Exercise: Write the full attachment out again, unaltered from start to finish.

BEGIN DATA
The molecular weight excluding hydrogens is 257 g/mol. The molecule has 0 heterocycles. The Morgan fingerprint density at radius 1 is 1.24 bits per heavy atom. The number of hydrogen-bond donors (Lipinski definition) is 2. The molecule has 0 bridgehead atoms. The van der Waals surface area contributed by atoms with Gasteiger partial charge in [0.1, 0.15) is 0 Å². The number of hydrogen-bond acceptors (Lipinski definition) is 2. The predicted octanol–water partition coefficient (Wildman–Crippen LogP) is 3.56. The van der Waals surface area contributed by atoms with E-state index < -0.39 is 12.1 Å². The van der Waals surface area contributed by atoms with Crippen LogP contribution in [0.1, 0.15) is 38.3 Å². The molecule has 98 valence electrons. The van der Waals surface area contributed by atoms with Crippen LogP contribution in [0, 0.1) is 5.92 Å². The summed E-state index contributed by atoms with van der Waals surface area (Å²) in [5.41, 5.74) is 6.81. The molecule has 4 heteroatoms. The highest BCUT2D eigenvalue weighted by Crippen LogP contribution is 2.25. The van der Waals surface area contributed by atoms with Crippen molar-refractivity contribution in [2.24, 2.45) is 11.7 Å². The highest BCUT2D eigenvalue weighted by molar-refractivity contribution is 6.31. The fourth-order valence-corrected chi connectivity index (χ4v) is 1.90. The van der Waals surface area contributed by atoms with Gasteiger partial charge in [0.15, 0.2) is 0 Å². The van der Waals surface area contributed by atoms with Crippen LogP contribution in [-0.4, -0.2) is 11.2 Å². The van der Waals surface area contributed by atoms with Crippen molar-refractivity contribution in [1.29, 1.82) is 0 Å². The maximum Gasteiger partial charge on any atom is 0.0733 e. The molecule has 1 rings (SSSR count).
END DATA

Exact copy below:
The molecular weight excluding hydrogens is 257 g/mol. The molecule has 0 heterocycles. The Morgan fingerprint density at radius 1 is 1.24 bits per heavy atom. The number of hydrogen-bond donors (Lipinski definition) is 2. The molecule has 0 bridgehead atoms. The van der Waals surface area contributed by atoms with Gasteiger partial charge in [0.1, 0.15) is 0 Å². The number of hydrogen-bond acceptors (Lipinski definition) is 2. The predicted octanol–water partition coefficient (Wildman–Crippen LogP) is 3.56. The van der Waals surface area contributed by atoms with E-state index < -0.39 is 12.1 Å². The van der Waals surface area contributed by atoms with Crippen LogP contribution in [0.1, 0.15) is 38.3 Å². The molecule has 98 valence electrons. The van der Waals surface area contributed by atoms with Crippen LogP contribution in [0, 0.1) is 5.92 Å². The summed E-state index contributed by atoms with van der Waals surface area (Å²) in [5.41, 5.74) is 6.81. The molecule has 4 heteroatoms. The highest BCUT2D eigenvalue weighted by Crippen LogP contribution is 2.25. The van der Waals surface area contributed by atoms with Crippen molar-refractivity contribution in [2.24, 2.45) is 11.7 Å². The highest BCUT2D eigenvalue weighted by molar-refractivity contribution is 6.31. The fourth-order valence-corrected chi connectivity index (χ4v) is 1.90. The van der Waals surface area contributed by atoms with Gasteiger partial charge in [0.15, 0.2) is 0 Å². The van der Waals surface area contributed by atoms with Crippen LogP contribution in [-0.4, -0.2) is 11.2 Å². The van der Waals surface area contributed by atoms with Crippen molar-refractivity contribution in [1.29, 1.82) is 0 Å². The maximum Gasteiger partial charge on any atom is 0.0733 e. The molecule has 1 rings (SSSR count).